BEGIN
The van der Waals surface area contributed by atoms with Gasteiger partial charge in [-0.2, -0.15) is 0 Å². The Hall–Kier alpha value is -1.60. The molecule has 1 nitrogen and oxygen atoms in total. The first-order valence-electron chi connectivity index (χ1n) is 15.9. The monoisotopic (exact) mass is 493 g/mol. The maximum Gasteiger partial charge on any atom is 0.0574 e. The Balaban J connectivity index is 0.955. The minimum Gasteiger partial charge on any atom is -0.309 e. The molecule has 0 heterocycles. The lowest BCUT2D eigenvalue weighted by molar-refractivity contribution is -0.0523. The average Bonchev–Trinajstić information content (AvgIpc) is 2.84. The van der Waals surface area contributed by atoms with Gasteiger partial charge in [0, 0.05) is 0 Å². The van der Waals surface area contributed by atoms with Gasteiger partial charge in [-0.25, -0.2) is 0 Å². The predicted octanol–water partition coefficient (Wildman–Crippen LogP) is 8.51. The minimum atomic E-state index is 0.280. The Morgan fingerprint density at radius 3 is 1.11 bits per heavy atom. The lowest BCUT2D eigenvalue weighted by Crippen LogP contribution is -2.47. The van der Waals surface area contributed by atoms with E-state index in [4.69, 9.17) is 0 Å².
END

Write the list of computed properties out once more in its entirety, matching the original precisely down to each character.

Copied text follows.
The van der Waals surface area contributed by atoms with Gasteiger partial charge in [-0.2, -0.15) is 0 Å². The Hall–Kier alpha value is -1.60. The molecule has 1 nitrogen and oxygen atoms in total. The first-order valence-electron chi connectivity index (χ1n) is 15.9. The monoisotopic (exact) mass is 493 g/mol. The maximum Gasteiger partial charge on any atom is 0.0574 e. The Balaban J connectivity index is 0.955. The minimum Gasteiger partial charge on any atom is -0.309 e. The molecule has 0 heterocycles. The lowest BCUT2D eigenvalue weighted by molar-refractivity contribution is -0.0523. The average Bonchev–Trinajstić information content (AvgIpc) is 2.84. The van der Waals surface area contributed by atoms with Gasteiger partial charge in [0, 0.05) is 0 Å². The van der Waals surface area contributed by atoms with Gasteiger partial charge in [-0.25, -0.2) is 0 Å². The predicted octanol–water partition coefficient (Wildman–Crippen LogP) is 8.51. The minimum atomic E-state index is 0.280. The Morgan fingerprint density at radius 3 is 1.11 bits per heavy atom. The lowest BCUT2D eigenvalue weighted by Crippen LogP contribution is -2.47. The van der Waals surface area contributed by atoms with E-state index in [4.69, 9.17) is 0 Å².